Money often costs too much came across some remarkable European and Benelux trademark applications: banknotes! To be more precise South African banknotes of 10, 20, 50, 100 and 200 Rand. The trademark applications were filed by the South African Reserve Bank for various products and services such as jewelery, printed works and financial services. The applications concern the three dimensional form of the banknote (in the EU, in the Benelux the marks were filed as device marks).

Is a banknote a valid trademark? In order to answer this question we have to have a better look whether these applications are indeed 3D marks. As a banknote is two dimensional, the applications seem mainly intended to protect the image and not the form of the banknote. So, let’s stick with the two dimensional device mark.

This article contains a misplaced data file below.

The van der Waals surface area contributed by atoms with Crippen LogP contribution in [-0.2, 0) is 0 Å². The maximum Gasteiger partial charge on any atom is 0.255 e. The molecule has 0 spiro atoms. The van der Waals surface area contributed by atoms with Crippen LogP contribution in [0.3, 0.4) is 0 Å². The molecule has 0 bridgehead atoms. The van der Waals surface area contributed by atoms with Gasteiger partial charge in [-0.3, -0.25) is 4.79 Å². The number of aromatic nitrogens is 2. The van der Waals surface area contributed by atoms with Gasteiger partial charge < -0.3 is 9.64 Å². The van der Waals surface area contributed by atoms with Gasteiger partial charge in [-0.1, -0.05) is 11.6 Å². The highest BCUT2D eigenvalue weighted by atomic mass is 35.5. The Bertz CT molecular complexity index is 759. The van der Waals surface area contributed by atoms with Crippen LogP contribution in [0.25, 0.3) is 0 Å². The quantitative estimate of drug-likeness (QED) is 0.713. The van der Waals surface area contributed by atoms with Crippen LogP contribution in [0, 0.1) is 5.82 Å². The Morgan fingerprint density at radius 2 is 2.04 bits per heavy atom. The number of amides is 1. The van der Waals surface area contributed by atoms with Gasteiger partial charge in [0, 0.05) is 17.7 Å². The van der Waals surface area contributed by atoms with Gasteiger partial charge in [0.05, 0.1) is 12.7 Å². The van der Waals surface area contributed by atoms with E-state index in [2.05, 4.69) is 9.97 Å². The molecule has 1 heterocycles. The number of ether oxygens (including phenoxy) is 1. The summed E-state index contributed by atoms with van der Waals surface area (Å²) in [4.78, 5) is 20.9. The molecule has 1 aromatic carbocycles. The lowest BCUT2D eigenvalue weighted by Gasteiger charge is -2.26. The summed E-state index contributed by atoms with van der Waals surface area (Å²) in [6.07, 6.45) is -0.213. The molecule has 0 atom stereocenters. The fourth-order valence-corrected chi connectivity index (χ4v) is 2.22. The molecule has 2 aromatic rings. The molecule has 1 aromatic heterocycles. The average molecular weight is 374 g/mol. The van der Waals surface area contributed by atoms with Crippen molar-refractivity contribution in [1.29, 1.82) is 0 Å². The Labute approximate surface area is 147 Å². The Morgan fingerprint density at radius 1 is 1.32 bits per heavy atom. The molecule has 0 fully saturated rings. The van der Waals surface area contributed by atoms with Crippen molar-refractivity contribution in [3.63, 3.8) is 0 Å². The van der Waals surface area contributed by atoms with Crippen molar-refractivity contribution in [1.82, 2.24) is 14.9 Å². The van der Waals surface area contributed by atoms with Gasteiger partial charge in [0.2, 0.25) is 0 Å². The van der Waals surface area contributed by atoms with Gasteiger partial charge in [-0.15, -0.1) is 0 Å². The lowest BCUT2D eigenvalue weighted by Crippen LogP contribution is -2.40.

As we all know, a mark must be distinctive. A lack of distinctiveness occurs mainly with word marks, device marks include most of the times figurative elements that enrich a mark with distinctive character. Having said that we however anticipate some problems with the applications of the South African bank, no consumer will perceive a banknote as a trademark. Therefore, a whole banknote will not have any distinctive character. It will be interesting to see whether the European and Benelux Trademark Office shares this view.

The last question is why the South African Reserve Bank would want to claim these marks. In order to attack counterfeiters on trademark infringement? That seems unlikely. To be able to act against other abuse? Could be, however, any use of the banknotes for for example a scratch pad or a chocolate bar will probably not be use as a trademark and otherwise the Opel / Autec decision of the ECJ (regarding the use of the Opel trademark on miniature cars) will be an obstacle. Acting against this use on the basis of a mark will therefore be difficult at the end.

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Knijff Merkenadviseurs


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